The landscape of college sports will forever change July 1 when legislation from seven states goes into effect which will allow student-athletes to monetize the use of their name, image and likeness without impacting their college eligibility.
It’s a step into the unknown for the NCAA after more than a century running an organization steadfastly committed to an amateur model that resisted the call for enhanced benefits for the players beyond the cost of attendance at their respective universities.
The result could be a windfall for students that were restricted from earning money despite their popularity (think Zion Williamson). Those with significant social media followings are positioned to cash in on endorsements. Even those without major followings will be able to take advantage of commercial opportunities near their campuses.
How much money will be generated is uncertain, but navigating the new world will create significant challenges. In the arena will be several important figures that will play a role in shaping this new path. A look at seven of them:
Mark Emmert, NCAA president
With the NCAA unable to build consensus on crafting its own legislation to handle NIL and Congress not moving forward on a federal bill that would create uniform guidelines before July 1, there’s going to have to be some accommodations made for athletes financially benefiting from their name, image and likeness in the seven states that passed laws.
It’s expected there will be some form of bridge legislation by the NCAA to handle the temporary situation so that athletes don’t lose eligibility as the governing body works toward getting passage of federal law. That temporary fix could come in late June.
As the leader of the NCAA, Emmert is being asked to guide the organization through this uncertainty. His biggest challenge will be finding a way to get federal legislation in a timely manner that guarantees some certainty for the organization. Having seven states with different laws on the books dealing with NIL is hard enough. More will be coming online soon. Having a uniform set of rules is critical if the NCAA is going to provide oversight into a complex arena that is sure to be ever-changing.
Maria Cantwell, Senator (D-Wash.)
If there is going to be a uniform NIL legislation passed at the federal level then Cantwell, the chair of the Senate Commerce Committee, which has jurisdiction over the matter, will be one of the key drivers of the legislation. In a divided Senate, passing any legislation is going to be difficult. However, what is different about the NIL issue is that members of both parties actually agree on the need for reform. But like most things, the devil is in the details. One interesting part of Cantwell’s role as chair is that she was a senator when Emmert served as president of the University of Washington.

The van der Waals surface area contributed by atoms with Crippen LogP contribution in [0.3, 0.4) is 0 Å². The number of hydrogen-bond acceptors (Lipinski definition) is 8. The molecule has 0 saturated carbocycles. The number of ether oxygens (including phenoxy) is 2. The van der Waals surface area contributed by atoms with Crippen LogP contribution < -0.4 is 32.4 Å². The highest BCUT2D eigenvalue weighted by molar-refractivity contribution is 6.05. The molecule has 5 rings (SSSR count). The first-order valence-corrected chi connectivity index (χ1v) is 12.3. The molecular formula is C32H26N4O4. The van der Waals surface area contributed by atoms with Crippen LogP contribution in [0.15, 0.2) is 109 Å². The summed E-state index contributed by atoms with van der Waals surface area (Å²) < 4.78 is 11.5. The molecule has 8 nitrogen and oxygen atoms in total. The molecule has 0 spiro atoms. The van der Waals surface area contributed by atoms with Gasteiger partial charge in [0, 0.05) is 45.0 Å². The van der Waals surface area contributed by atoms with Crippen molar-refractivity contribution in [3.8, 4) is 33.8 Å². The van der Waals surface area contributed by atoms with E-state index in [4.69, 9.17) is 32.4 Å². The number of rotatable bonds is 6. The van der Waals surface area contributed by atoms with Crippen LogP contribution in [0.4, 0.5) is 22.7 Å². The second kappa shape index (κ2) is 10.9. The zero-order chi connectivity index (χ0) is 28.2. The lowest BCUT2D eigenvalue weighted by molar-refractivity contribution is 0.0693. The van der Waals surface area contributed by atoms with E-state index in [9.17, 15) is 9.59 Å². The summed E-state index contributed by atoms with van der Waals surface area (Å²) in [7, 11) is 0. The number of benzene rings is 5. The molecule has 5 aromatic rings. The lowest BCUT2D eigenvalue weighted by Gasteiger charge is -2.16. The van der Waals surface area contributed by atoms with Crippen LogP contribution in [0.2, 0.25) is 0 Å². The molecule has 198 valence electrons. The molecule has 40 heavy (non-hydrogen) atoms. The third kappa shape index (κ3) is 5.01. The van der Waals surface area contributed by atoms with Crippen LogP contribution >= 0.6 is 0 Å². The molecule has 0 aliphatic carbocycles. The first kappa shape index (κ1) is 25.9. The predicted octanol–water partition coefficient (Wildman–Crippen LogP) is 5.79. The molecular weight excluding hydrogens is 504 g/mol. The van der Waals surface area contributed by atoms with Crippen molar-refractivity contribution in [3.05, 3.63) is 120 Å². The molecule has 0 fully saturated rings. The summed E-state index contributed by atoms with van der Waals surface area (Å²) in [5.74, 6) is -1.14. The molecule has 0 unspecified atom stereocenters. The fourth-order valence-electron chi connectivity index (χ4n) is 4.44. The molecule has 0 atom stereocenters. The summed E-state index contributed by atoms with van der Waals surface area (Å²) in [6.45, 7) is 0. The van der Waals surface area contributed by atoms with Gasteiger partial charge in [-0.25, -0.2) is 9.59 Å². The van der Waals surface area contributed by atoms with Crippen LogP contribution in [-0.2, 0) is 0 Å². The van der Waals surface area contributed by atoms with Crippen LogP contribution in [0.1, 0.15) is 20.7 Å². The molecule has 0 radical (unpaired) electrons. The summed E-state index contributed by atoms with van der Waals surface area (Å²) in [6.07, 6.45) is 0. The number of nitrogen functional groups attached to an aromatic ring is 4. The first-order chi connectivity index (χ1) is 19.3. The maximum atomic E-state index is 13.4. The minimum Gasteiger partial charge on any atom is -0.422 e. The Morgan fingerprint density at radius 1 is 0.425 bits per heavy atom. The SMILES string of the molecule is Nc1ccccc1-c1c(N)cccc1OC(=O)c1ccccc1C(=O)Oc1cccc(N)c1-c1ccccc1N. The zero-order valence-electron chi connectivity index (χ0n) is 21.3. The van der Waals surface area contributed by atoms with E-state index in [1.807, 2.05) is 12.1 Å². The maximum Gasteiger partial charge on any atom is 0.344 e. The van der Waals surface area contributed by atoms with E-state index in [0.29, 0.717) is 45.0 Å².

As the chair, she will have significant influence on potential legislation that needs 60 votes to pass the filibuster. Also on the committee is Sen. Jerry Moran (R-Kan.), who has authored a bill in hopes of bringing Republicans and Democrats to a compromise. While addressing the need for athletes to benefit from their name, image and likeness, it also would give the NCAA the legal protection it is seeking from antitrust lawsuits that challenge its athlete-compensation rules.
There’s several other bills being proposed in this area that will see Cantwell tasked with finding a solution that can be signed into law by President Biden.
Paige Bueckers, Connecticut women’s basketball
When the switch is flipped and athletes can start being compensated, the ones with the biggest social media followings stand to be among those reaping the rewards.
One might think football and men’s basketball players would be the leaders in this area, but that wouldn’t be entirely true. Yes, those sports have the most fans and generate the biggest television ratings. But the best men’s basketball players aren’t in school more than a year or two. The top football players leave in three seasons, often after becoming stars late in their career. Their windows can be very narrow.
Female athletes have a unique advantage in this area because they’re on campus for their careers longer. It’s also worth noting some major social platforms, like Instagram and TikTok, are more populated by females.
That’s where Bueckers comes in. The national player of the year just completed her freshman season with the Huskies and led them to the Final Four. She already boasts 832,000 followers on Instagram. Compare that with fellow freshman Cade Cunningham of Oklahoma State, who has 234,000 on the platform, after an All-America season in men’s basketball.